|Photo by Jordan McQueen on Unsplash|
Since the last post two significant events have happened to me - retirement and a heart operation. Both demand a period of transition to recover and adapt. I hadn't expected the two to coincide so closely so many of my retirement plans are on hold till I'm fit again but it is a time for reflection and deciding what things to continue and what to stop.
One hard decision was to wind up my Swedish news blog, Flexspan, and its weekly newsletter. This has operated in parallel with this blog but featured short news items about news, articles, research and events in educational technology both in Sweden and outside. I managed around four to five posts a week since 2009 and had a very central place in my life. Breaking up is always hard to do but I decided that I would adjust my interest and involvement in educational matters to a much lower level and create space for other interests. So I have now written my farewell post on that blog (if you can read Swedish see here) and have received lots of positive feedback from colleagues from all educational sectors. Blogging can be quite a solitary activity unless you're a major figure in your field and comments are uncommon so it's very pleasant when suddenly some nice comments come in. I will continue this blog for as long as it feels relevant. I realise that the less I read about education the less I will have to write about. Maybe I'll change the focus of the blog but at the moment it's hard to imagine a blog-free life.
Over these years I've learned an awful lot. Back at the end of the 00s, I was extremely optimistic about how digital technology was opening up education and all the exciting opportunities to change teaching and learning for the better. I took part in several projects on open educational resources, MOOCs and so on and there seemed to be a powerful movement in higher education towards open, accessible and inclusive education far beyond the confines of the physical campus. I thrived on the wonderful communities, collaboration and discussion and was inspired by so many innovative thinkers around the world. If only we could get the message across to the management and authorities! My posts from that era certainly convey that enthusiasm but the breakthrough never really happened. It took a pandemic to achieve that but even if everyone now has experience of online education the signs are that the instinct to go back to normal again are extremely strong. In some places online is seen as merely a pandemic stop-gap solution that worked quite well but can never replace the real thing. Read Martin Weller's recent posts on this theme: The fake online vs in-person culture war and Energy crisis and hybrid learning for some insights on this.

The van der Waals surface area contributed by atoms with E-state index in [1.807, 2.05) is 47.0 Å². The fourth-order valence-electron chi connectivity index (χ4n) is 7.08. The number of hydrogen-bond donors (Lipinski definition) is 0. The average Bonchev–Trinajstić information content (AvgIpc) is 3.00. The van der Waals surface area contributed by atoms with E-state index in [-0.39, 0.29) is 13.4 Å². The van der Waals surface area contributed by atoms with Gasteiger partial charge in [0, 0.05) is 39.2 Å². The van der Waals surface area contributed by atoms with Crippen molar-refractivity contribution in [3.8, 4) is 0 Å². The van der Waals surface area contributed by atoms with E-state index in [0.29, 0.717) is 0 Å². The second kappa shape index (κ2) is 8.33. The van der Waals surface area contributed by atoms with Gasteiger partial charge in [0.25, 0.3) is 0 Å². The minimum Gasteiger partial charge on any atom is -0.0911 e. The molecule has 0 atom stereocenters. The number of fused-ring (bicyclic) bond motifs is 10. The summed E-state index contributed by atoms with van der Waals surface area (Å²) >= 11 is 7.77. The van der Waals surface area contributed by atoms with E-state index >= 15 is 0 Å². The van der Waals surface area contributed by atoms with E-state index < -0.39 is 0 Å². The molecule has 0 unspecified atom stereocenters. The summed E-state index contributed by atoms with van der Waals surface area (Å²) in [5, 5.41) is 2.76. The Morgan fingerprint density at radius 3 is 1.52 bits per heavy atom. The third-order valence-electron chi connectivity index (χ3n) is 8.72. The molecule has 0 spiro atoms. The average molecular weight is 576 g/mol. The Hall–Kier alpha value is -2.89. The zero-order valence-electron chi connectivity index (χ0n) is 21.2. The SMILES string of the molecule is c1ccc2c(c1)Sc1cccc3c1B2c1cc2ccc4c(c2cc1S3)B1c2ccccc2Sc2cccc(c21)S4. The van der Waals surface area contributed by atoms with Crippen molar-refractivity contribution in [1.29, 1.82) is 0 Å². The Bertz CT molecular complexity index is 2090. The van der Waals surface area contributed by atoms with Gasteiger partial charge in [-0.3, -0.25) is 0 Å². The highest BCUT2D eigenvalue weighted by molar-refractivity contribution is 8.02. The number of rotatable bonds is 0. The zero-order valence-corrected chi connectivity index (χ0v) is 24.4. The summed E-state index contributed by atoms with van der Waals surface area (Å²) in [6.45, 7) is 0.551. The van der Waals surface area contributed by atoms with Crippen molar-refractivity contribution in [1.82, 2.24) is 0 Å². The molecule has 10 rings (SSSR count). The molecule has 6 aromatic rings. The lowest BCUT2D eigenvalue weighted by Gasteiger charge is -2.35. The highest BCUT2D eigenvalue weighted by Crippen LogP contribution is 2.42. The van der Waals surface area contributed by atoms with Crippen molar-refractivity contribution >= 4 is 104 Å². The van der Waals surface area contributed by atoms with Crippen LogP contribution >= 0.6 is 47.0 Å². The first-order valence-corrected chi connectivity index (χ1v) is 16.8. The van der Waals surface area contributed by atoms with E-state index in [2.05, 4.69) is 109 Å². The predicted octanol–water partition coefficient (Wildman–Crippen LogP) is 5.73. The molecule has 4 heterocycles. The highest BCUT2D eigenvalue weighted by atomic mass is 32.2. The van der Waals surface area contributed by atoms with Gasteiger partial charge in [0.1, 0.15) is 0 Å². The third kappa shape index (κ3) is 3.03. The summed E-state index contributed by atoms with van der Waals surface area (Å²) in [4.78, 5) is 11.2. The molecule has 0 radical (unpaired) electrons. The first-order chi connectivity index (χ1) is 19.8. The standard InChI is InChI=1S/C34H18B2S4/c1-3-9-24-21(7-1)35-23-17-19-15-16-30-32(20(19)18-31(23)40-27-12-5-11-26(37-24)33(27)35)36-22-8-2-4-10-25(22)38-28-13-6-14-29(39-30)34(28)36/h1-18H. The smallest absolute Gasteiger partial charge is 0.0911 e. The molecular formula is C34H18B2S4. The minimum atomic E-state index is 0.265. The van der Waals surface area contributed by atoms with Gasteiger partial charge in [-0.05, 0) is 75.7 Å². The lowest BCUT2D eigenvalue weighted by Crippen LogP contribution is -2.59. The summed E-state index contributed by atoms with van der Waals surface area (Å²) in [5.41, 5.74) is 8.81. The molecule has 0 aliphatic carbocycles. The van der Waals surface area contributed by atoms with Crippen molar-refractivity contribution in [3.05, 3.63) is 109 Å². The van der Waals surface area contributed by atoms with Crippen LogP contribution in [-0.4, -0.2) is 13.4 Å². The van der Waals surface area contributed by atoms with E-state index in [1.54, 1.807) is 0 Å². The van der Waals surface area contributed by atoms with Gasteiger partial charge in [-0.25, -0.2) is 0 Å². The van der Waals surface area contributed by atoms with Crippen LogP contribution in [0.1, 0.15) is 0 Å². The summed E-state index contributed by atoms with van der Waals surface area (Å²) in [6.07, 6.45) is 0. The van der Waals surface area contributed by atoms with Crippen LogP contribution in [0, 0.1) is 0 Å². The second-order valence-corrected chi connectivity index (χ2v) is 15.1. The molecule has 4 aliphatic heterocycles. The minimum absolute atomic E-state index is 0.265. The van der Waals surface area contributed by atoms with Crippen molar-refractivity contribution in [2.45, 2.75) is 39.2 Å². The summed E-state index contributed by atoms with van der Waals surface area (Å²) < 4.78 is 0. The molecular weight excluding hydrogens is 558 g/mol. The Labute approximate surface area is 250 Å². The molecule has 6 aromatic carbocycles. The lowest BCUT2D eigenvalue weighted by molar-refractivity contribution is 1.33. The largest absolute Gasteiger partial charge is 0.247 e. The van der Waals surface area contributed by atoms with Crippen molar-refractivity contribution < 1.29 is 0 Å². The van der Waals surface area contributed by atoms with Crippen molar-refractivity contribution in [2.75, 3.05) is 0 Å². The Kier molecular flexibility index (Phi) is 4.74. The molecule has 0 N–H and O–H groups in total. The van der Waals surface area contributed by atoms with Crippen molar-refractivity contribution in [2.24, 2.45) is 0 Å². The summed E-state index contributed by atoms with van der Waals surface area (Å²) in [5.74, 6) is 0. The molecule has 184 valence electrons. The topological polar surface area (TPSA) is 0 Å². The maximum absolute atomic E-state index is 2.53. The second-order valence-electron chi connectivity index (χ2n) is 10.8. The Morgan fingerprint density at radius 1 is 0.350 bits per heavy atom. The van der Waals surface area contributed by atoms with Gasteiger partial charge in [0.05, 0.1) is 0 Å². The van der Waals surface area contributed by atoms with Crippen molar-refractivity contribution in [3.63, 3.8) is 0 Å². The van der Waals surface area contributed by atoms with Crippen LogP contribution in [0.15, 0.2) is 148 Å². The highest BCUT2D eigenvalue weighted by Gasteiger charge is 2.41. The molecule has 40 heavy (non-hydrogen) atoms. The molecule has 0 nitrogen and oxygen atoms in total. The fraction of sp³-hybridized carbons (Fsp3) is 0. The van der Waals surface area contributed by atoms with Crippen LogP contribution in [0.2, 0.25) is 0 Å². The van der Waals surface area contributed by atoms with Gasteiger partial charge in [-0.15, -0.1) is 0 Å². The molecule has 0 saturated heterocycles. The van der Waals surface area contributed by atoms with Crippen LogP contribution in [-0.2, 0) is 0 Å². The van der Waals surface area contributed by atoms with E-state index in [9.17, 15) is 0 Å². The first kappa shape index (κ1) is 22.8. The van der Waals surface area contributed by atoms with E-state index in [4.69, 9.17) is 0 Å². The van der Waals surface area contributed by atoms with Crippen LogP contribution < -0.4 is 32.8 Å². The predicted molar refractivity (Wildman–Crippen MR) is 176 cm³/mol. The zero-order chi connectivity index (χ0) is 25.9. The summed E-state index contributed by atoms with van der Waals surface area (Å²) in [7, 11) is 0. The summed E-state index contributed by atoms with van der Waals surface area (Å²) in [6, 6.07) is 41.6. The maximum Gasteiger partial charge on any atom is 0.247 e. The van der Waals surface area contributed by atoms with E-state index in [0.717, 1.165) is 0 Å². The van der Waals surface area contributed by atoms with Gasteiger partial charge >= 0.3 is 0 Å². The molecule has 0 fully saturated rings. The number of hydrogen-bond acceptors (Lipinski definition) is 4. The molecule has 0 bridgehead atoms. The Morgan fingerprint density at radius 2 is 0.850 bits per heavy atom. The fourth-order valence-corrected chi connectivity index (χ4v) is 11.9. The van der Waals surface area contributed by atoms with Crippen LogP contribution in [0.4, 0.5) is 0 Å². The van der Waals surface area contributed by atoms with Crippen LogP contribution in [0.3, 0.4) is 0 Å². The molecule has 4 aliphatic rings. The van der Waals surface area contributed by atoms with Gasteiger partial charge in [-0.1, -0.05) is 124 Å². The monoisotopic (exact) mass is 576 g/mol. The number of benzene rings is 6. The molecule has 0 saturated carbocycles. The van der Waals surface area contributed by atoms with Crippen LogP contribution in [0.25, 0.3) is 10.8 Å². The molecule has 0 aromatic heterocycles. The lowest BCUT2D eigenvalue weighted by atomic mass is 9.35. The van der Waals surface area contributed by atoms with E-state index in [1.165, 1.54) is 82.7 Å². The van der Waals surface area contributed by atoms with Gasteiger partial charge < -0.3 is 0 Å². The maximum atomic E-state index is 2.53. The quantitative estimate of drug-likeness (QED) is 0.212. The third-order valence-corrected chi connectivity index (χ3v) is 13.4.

There is still plenty energy and innovation out there and many inspirational educators to follow. But technology has been swallowed up by big business and so much of educational technology seems focused on surveillance and control rather than freedom and innovation. I worry about the future and find it very hard to find any light ahead in a world that seems increasingly driven by greed and willful stupidity. I hope that education can find a way to develop digital learning spaces that don't track and sell user data to corporations or government but it's a big ask. I am also concerned that higher education is being marginalised in countries where research is increasingly dismissed, ignored and openly ridiculed by populist politicians and pundits. If so few decision makers take research seriously, especially when it tells them things they don't want to hear, then we have a very dangerous situation. No country is immune from this trend.
I will continue to post here on whatever grabs my attention in the world of education but otherwise I intend to do a lot of hiking, reading, music and other activities that give me energy. But first I need to get my health back on track.